122. McGillvray—Regulating use ot-. brands
and trademarks.
123. Cashel—Amends school land leasing
124. McCormick—Relating to tees required ot
corporations ou filing notice oi increase ol
stock.
25. Worst -School law.
126. McCormack—Permitting shipment ot
stock and grain in BBIQO car.
127. Haggart—Special school districtsrefun|
131. Committee—Militia approp nation S11,
000.
133. Svensrud—OfDcers to have session laws
and codes.
185. Svensrud—97,000 for destitute persons.
137. McCormack—state university appro
priation.
139. Svensrud—Compilation of statistics.
141. McCormack—Building lor deaf mute
school at Devils Lake.
146. Haggart—Designating Farco agricul
tural college as recipient of congressional dona
tions of land.
147. Nelson—Reimburse citizens ot Uilnor
for maintenance of normal school.
148. Kuhn—Encourage artesian wells.
157. Com.—State veteriarian.
101. Johnson ot Trail—Amending S. & 2,
regulating appeals.
163. Com.—Amends seed grain law.
164. HiiEgart—925,000 for world's fair.
166. La Moure—Difining homestead exemp
tion.
167. Com.—Prevention of prairie fires.
170. Arnold—Repeal act locating territorial
normal school at Lacimore.
172. Worst—Five trustees deaf mute school.
173. Com.—Sheep inspection.
178. Com.—Australian system of elections.
ompllatlon of state la«s.
-Publication supreme court ie
and short haul Clause,
uatr Immigration levy.
Pay a former Janitor.
|-Tax for waterworks.
Tttse Ksgulating waieboi
~tr 9106 tor Melt
'A
1VHote-AttdShfafliartot
BttnAmnu.
ty to Rameeyeounty.
284. Oil res 98.600 lor compilation ol lm
940. Davis—Encoursaa Irrigation.
244. Oliver—-A-ppropnaiton for minor l«gla
latlve expenses.
360. Xuts—97,B00 for Jamestown asylum
water system.
So They "Forgive."
The Chicago Inter-Ocean: Many ofthe
Southern papers have commented on Sher
man's death in a spirit of fairness some of
them have spoken appreciatively of him as
one of America's gieatest soldiers, but the
Columbus (Ga.) Sun says:
In his operations in this state, he con
centrated all the brutalities, and called up
all the horrors of war. But it was largely
old men, women and children who trem
bled and fled before the sword and torch
which he upheld. The brutal treatment of
helpless people, the ashes of Atlanta and
the desolation that marked his march to
the sea, were the records of his prowess as a
soldier. It was barbarism, but he said it
was war. It was war,but in summing up ther
character of the man who inaugurated it,
Georgians cannot forget it nor give him
praise lor it. His policy was not the policy
of that greater soldier, whom the North
idolized and the South forgave.
"Forgave," indeed! Did the woman who
was told to go in peace and sin no more
forgive her absolver? When the helpless,
hopeless, hungry South surrendered with
out truce or terms, when Grant dismissed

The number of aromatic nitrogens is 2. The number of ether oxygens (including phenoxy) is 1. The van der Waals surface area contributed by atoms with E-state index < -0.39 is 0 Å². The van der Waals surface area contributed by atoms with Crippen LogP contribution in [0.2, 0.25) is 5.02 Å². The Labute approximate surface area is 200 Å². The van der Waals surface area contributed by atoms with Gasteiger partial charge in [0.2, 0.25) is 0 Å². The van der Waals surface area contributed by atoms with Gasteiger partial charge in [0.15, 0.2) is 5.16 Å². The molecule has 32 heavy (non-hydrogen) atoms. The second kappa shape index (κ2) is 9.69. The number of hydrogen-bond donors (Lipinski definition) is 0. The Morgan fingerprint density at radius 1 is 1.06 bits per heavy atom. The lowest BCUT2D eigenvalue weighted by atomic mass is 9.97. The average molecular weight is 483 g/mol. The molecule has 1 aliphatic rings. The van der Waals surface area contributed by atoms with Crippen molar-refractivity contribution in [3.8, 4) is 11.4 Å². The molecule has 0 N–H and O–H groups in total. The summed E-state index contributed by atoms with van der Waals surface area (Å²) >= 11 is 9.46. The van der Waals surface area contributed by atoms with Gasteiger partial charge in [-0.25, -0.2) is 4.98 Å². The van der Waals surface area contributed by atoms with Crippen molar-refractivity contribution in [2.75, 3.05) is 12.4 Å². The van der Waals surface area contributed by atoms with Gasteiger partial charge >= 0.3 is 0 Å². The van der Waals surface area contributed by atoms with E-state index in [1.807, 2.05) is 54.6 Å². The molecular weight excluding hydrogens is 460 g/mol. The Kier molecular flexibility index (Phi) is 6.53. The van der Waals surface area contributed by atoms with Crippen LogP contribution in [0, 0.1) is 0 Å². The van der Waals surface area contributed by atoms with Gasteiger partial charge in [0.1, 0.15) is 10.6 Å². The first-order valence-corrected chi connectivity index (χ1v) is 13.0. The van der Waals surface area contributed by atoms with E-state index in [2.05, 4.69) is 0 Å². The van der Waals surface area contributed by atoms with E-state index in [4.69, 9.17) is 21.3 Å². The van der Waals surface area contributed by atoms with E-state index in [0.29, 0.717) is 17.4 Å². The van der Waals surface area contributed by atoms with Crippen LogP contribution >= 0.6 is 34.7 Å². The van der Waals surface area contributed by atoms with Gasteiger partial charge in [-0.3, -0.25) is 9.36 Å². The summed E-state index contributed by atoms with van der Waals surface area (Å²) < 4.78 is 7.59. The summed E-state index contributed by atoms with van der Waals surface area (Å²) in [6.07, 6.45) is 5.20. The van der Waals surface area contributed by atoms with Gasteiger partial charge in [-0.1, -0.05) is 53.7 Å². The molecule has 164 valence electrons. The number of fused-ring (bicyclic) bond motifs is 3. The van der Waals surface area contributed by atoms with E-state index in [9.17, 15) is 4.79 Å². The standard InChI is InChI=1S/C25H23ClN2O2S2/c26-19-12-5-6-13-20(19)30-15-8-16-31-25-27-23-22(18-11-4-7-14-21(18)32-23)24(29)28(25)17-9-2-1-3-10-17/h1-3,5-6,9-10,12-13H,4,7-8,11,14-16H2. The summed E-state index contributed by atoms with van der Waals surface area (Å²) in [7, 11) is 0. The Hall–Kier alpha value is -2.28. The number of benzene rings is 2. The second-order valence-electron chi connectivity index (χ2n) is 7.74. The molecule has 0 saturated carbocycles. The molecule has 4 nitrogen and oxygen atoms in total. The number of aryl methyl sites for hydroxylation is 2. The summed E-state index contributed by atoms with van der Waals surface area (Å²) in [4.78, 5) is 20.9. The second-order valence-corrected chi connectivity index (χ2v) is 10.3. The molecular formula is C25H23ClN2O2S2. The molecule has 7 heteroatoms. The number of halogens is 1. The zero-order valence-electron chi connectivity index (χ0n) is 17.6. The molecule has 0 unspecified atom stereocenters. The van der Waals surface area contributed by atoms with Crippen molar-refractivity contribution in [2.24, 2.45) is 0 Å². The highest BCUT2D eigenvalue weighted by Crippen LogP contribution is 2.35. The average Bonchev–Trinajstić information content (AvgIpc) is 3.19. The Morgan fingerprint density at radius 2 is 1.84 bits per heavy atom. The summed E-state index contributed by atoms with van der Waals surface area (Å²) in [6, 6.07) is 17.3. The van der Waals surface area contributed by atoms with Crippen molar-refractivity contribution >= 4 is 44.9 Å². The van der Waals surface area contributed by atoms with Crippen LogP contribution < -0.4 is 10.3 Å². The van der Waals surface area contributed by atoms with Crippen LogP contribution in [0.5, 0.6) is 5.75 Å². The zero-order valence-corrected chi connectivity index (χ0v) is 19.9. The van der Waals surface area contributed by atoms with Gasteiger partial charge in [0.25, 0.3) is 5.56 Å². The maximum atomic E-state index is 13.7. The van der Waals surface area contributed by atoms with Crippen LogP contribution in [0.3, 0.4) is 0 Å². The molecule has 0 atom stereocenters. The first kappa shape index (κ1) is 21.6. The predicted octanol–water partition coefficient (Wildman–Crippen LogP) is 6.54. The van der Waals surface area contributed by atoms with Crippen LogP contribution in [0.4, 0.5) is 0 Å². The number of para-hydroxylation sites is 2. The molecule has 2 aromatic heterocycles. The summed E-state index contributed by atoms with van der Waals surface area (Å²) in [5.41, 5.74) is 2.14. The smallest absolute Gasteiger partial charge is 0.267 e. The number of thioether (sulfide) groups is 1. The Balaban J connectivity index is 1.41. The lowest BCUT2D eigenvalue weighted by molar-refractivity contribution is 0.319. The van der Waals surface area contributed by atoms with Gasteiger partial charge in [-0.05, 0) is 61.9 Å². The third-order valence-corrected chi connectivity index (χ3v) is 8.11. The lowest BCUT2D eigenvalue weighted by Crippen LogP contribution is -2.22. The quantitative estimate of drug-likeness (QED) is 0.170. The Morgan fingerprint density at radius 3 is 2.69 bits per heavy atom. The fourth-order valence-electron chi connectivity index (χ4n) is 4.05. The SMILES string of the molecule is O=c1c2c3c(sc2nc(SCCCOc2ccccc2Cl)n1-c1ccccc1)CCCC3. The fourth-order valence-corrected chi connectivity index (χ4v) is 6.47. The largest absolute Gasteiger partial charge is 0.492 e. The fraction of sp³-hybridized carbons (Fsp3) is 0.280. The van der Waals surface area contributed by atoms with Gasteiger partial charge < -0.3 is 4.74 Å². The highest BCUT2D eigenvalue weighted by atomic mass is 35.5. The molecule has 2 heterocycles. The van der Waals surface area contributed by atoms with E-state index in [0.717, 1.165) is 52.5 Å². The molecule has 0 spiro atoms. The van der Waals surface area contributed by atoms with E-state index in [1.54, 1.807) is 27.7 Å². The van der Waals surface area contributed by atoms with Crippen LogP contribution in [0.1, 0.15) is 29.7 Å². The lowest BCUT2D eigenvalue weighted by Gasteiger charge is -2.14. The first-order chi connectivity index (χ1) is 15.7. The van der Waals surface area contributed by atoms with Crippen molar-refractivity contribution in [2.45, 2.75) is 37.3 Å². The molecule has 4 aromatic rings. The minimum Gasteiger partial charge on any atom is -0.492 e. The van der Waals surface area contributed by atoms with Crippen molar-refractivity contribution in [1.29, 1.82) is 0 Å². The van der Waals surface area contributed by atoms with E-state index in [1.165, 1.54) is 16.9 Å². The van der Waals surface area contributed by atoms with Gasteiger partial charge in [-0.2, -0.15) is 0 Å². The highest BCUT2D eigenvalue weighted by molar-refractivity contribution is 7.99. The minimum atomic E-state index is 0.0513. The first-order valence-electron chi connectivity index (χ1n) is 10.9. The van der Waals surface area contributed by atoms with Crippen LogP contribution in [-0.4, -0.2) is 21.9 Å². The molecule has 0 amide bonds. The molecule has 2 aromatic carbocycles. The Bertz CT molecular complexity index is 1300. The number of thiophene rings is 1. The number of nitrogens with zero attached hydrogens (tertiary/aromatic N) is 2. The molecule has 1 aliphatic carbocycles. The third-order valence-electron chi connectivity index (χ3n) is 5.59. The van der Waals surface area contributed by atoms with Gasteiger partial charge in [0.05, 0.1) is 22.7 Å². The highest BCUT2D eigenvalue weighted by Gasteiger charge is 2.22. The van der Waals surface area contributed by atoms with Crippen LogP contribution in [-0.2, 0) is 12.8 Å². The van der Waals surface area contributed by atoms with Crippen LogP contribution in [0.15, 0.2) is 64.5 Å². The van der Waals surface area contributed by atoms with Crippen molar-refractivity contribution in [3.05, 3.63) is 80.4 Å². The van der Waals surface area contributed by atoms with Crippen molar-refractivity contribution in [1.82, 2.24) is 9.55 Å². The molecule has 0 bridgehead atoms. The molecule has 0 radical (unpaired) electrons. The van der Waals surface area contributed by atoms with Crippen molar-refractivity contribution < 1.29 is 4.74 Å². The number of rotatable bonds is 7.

its erring, but valiant, soldiery to their
homes upon the one condition that they
should return, resume their plows and their
trades, "not to be molested so long as they
obeyed the laws and constitution of the
United States," was it expected that in less
than the lifetime of a man the whole South
again should bid open defiance to the laws
and constitution, and should boast that in
1865 it "forgave" its conqueror?
The terms granted by Sherman to John
ston's soldiers were even more magnan
imous than those which Grant gave to
Lee's.' The lately departed general of the
armies of the ration was as tender in peace
as he- was strong in war. The South
never had a better friend than Sher
man,. never will have. We regret
such demonstrations as several of the South
ern journals have made concerning the
death of Sherman. We regret them ex
ceedingly. We regret all Southern dissen
sions from that perfect nationality which is
evidently the recognition and enforcement
of "one law,, one element," in all parts of
the country. There cannot be two para
mount policies in- two sections ofthe coun
try. That which- hath been is that which
shall be the doctrine of the widest freedom
and the deepest loyalty to tho nation ulti
mately will prevail in all tbe states. This
was Sherman's creed, it is ours, and it is
the creed- ol the- North,, though the South
may not believe so.. The South did not be
lieve that the- creed of the North was na
tional until-the dreadful voice ot the sword
announoedit.
The Sad Boar.
Short Stories:: A- florist shop in the city
of Philadelphia.
A, lady,.apparently about thirty years ot
age, dressed soberly in black, enters, and
approaching the proprietor, who is behind
the counter, demurely asks:
"Does any. one ever use those floal pieces
that I-see in the window as wedding pres
ents?"—at the same time indicating by gest
ure that she referred to mementoes of im